The number of companies choosing to outsource continues to grow so, for many, it seems that the potential benefits outweigh the downsides. However the benefits of outsourcing will only be realised if the customer is well prepared, the outsourcing contract contains sufficient detail and the ongoing relationship is managed effectively - it is an old adage that one should never outsource a problem, but unfortunately, this frequently occurs.

Planning for an outsourcing

Outsourcing disasters get reported frequently but successful outsourcing deals rarely get the same press. Like any commercial transaction, outsourcings can go wrong, but the mistakes that contribute to their failures can be avoided. Investing effort in the early stages of the outsourcing and good management of the relationship once it is implemented can help to prevent an outsourcing disaster. For example:

  • Have a robust business case to support the decision to outsource with senior executive backing 
  • From a technical point of view, know and understand your existing IT operation and what you seek by way of external IT services from the service provider
  • Commercially, know and understand your existing IT estate and its cost base in sufficient detail to enable you to evaluate whether the pricing model proposed by the service provider provides value for money
  • Consider what form of organisation is best placed to meet your objectives.  Should you use a single provider or seek multiple providers for specialist services?  Do you require multiple providers to form a joint venture or consortium?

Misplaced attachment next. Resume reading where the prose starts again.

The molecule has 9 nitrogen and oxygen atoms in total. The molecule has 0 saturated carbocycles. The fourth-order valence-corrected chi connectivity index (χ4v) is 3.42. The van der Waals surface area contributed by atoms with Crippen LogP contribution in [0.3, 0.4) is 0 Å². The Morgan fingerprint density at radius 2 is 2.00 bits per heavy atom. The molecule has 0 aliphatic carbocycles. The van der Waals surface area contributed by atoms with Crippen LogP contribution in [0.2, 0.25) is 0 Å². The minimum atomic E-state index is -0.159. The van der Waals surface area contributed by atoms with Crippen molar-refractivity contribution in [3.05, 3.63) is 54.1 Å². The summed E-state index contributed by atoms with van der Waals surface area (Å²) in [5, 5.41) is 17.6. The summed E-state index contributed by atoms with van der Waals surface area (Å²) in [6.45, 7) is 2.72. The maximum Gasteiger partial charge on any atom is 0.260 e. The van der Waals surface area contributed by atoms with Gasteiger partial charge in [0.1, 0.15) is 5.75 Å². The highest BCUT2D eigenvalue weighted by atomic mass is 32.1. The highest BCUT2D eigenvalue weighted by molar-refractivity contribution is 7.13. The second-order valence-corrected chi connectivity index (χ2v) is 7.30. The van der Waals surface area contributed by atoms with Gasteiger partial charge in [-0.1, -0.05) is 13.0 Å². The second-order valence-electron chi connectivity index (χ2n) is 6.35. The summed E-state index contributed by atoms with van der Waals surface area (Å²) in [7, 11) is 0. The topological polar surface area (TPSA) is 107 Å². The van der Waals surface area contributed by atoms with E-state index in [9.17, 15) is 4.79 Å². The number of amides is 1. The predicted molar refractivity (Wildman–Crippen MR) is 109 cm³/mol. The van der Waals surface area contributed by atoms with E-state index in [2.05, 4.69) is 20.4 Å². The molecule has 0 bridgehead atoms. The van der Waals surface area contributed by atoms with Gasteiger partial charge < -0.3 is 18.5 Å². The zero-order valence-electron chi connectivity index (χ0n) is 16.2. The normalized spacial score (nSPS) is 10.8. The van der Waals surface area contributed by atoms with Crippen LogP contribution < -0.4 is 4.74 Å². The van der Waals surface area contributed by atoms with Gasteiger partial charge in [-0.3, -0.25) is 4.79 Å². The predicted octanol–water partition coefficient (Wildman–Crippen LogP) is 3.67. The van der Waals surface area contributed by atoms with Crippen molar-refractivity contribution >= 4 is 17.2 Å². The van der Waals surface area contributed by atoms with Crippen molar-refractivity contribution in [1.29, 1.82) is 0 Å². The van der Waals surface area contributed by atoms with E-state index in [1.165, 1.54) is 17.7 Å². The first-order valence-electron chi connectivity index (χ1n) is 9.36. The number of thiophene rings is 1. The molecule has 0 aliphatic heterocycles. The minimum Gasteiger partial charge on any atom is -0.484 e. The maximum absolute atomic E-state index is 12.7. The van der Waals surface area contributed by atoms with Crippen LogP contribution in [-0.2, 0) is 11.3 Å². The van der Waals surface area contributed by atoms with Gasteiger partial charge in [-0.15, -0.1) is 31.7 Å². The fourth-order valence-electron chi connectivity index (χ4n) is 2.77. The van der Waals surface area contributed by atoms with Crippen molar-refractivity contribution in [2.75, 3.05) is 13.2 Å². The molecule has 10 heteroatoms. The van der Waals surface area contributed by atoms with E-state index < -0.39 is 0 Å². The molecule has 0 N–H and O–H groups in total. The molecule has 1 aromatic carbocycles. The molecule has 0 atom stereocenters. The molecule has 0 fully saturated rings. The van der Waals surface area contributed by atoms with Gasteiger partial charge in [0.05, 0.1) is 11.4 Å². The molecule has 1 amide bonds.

• Conduct your own due diligence on third party contracts and licences to ensure that your third party software and hardware licences permit use by the service provider (either by way of consent or through assignment or novation of the contract) – failure to do so could lead to potential breaches of the contract or licence and additional charges from the third party vendor
  • Provide for the future – as the customer you have an interest in ensuring that at the end of the outsourcing the services can be transferred seamlessly back to you or to another service provider. Prepare and agree at the pre-contract stage and during contract negotiation an orderly transfer procedure – this will give you assurance that you are not locked in to one supplier and that termination is a practicable option
  • Legally, be prepared to negotiate the finer details of the outsourcing transaction so that the terms can be documented in the services agreement

Employment issues affecting outsourcings

The Transfer of Undertakings (Protection of Employment) Regulations 2006 (normally called 'TUPE') will apply to almost all outsourcings where the activity to be outsourced is currently based in the EU.  The effect of TUPE applying will be to transfer the employees engaged in the relevant services from the customer to the provider.  Where one provider is replaced by another, the employees will transfer from the outgoing provider to the new provider.

TUPE transfers the rights and liabilities associated with the employees from the old employer to the new.  For instance, if an employee of the customer has a claim for race discrimination against the customer, liability for that claim will pass to the provider when the employee transfers.  New liabilities can arise if the outgoing and incoming employers fail to comply with obligations under TUPE to inform and consult employees.  The services agreement therefore usually contains appropriate warranties and indemnities in relation to the parties' liability for the transferred staff prior to the transfer, post transfer and on exit.

Other employment law developments affecting outsourcing transactions include the following:

  • A recent case has established that TUPE can apply even where a service is "offshored".  This creates risks both for the customer and the offshore provider which previously would have been thought not to exist
  • TUPE now requires the outgoing employer to provide the incoming employer with specified information about the transferring employees.  Failing to do so can give rise to claims for compensation